While a reporter in Berlin for the Chicago Tribune, he also sent pieces on drama and books to The New York Times. At one point, he was hired in Berlin by Dancer Isadora Duncan, to be her publicist in preparation for her return tour in America. At home again in the U.S., he took a job as a reporter for the New York World. He was known as a "gifted, prodigious Writer," and contributed to Vanity Fair, The Saturday Evening Post and numerous other magazines. While still in his twenties, he collaborated with Heywood Broun, Dorothy Parker, Robert E. Sherwood, and others on a revue, and collaborated with George S. Kaufman on a play, The Good Fellow, and with Marc Connelly on The Wild Man of Borneo. From 1923 to 1926, he was at The New York Times backing up George S. Kaufman in the drama department and soon after became the first regular theatre critic for The New Yorker, writing a weekly column during 1925 and 1926. He was a member of the Algonquin Round Table. His writing attracted the notice of film Producer Walter Wanger who offered him a motion-picture contract and he soon moved to Hollywood.
Kael notes that "beginning in 1926, Mankiewicz worked on an astounding number of films." In 1927 and 1928, he did the titles (the printed dialogue and explanations) for at least twenty-five films that starred Clara Bow, Bebe Daniels, Nancy Carroll, Wallace Beery, and other public favorites. By then, sound had come in, and in 1929 he did the script as well as the dialogue for The Dummy, and did the scripts for many Directors, including william Wellman and Josef von Sternberg.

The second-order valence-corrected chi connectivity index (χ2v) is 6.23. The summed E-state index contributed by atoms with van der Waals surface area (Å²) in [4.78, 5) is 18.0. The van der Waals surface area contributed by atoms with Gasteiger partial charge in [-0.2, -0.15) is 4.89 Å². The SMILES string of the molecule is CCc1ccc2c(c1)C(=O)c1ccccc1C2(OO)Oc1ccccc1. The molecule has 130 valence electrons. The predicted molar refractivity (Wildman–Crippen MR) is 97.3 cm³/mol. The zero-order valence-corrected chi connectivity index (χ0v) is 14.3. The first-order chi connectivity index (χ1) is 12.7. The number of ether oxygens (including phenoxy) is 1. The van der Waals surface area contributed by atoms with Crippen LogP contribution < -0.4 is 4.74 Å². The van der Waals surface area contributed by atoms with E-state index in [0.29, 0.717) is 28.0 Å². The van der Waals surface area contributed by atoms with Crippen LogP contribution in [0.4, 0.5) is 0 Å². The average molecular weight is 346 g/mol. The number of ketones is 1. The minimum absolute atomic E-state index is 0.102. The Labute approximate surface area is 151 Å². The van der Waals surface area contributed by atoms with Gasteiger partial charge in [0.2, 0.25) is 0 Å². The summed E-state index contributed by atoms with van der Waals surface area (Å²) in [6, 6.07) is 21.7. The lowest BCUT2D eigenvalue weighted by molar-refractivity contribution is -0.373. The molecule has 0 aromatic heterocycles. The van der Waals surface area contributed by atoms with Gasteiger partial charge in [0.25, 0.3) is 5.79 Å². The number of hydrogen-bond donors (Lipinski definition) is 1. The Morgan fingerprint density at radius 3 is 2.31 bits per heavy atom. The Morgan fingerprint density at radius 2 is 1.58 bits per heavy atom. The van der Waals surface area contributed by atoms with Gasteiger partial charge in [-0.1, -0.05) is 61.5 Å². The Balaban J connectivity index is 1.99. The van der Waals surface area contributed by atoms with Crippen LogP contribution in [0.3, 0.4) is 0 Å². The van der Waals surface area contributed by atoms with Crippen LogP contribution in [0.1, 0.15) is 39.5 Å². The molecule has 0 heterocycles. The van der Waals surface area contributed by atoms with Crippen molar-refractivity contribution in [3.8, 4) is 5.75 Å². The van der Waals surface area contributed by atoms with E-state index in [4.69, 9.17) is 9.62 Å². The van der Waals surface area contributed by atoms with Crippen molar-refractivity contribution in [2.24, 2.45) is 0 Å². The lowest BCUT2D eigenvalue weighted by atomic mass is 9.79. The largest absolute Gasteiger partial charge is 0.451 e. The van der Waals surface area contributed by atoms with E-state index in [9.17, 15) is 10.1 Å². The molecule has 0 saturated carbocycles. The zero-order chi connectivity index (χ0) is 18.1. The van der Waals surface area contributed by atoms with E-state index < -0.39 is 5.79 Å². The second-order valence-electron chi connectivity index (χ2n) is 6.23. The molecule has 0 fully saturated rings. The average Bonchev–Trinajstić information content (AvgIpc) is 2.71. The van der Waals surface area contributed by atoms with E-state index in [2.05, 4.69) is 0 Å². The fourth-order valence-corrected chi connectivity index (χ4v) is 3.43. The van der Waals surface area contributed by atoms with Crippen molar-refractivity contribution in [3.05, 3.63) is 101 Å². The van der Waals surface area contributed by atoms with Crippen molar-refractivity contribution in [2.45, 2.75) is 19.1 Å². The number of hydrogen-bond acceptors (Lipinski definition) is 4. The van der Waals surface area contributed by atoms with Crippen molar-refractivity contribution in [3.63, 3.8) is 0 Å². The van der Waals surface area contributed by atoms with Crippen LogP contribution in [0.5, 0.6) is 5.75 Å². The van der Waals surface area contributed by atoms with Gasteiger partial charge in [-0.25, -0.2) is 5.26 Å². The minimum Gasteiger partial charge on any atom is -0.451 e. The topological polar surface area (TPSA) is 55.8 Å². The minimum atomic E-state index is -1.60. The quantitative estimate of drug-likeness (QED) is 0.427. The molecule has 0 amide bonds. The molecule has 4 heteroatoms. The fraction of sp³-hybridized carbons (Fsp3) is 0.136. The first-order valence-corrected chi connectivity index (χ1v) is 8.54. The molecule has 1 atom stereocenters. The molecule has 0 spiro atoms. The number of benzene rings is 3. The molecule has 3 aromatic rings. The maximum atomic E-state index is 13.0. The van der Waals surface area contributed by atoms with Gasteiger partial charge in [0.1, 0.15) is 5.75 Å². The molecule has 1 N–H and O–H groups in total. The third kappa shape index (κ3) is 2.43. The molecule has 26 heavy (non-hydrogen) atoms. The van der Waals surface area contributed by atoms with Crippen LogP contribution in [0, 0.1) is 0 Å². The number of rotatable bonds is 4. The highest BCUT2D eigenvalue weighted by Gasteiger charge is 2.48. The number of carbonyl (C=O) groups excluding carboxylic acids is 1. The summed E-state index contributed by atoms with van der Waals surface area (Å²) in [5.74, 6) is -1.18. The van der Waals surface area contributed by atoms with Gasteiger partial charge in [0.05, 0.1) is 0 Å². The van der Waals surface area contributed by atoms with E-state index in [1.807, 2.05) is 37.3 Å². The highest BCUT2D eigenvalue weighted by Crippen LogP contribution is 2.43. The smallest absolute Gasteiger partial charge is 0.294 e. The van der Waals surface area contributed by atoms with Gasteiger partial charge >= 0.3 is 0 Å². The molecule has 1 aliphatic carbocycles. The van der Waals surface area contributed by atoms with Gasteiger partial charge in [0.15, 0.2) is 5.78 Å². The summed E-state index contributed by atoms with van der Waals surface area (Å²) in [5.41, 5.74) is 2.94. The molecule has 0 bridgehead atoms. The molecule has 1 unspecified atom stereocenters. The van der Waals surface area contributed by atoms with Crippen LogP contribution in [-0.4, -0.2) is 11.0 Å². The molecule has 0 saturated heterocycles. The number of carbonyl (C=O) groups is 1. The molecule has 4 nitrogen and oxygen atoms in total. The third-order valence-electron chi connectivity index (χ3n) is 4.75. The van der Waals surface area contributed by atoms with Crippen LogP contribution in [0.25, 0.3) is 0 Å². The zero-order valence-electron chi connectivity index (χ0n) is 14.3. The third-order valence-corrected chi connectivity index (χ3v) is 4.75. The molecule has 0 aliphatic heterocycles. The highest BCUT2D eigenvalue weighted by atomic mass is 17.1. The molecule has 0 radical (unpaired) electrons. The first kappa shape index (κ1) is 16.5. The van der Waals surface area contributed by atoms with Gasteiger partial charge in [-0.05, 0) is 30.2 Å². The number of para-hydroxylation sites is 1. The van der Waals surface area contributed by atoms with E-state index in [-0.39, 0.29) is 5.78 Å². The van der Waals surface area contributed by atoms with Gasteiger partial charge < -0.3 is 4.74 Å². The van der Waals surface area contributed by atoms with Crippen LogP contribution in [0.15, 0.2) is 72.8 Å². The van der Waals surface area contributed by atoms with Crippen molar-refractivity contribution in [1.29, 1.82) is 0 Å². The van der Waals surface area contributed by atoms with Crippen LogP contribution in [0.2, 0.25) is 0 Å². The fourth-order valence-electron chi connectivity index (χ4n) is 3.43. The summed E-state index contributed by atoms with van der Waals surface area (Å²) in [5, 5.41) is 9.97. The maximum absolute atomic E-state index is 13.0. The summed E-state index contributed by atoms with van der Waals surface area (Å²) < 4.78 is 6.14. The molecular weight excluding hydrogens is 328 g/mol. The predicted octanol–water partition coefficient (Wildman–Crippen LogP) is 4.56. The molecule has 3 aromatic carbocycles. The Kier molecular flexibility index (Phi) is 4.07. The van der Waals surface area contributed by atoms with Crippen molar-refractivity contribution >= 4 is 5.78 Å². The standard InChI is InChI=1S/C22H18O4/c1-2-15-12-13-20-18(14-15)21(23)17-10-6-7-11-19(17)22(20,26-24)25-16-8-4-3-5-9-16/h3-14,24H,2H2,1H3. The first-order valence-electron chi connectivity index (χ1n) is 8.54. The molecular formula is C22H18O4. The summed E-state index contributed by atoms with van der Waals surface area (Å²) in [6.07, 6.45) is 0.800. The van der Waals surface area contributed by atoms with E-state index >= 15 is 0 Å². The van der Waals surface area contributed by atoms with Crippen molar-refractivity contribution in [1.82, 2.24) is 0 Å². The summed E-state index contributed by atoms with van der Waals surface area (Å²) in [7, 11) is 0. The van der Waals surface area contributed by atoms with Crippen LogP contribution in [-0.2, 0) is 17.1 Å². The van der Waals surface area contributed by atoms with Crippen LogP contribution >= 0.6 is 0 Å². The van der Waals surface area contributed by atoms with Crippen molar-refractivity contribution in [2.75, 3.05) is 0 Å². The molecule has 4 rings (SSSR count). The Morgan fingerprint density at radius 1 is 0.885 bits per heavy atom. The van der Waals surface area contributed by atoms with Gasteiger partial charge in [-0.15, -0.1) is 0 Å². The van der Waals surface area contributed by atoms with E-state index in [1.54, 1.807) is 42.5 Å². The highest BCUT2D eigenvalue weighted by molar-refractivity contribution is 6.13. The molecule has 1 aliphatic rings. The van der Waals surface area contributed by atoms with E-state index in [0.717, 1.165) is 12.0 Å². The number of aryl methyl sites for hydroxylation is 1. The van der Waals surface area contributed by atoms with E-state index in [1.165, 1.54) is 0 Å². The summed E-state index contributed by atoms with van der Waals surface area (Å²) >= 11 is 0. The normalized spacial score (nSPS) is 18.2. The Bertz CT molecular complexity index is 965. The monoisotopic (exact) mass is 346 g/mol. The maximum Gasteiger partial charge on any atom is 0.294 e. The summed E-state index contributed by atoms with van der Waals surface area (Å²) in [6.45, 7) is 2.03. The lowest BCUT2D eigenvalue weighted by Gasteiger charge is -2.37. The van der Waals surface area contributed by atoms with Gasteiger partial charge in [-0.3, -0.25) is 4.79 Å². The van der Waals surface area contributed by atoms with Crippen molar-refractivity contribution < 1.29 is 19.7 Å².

After a month in the movie Business, Mankiewicz signed a year's contract at $400 a week plus bonuses. By the end of 1927, he was head of Paramount's scenario department, and film critic Pauline Kael, who wrote about him and the creation of Citizen Kane in "Raising Kane", her famous 1971 New Yorker article, wrote that "in January, 1928, there was a newspaper item reporting that he was in New York 'lining up a new set of newspaper feature Writers and playwrights to bring to Hollywood,' and that 'most of the newer Writers on Paramount's staff who contributed the most successful stories of the past year' were selected by 'Mank.'" Film Historian Scott Eyman notes that Mankiewicz was put in charge of Writer recruitment by Paramount. However, as "a hard-drinking gambler, he hired men in his own image: Ben Hecht, Bartlett Cormack, Edwin Justus Mayer, Writers comfortable with the iconoclasm of big-city newsrooms who would introduce their sardonic worldliness to movie audiences.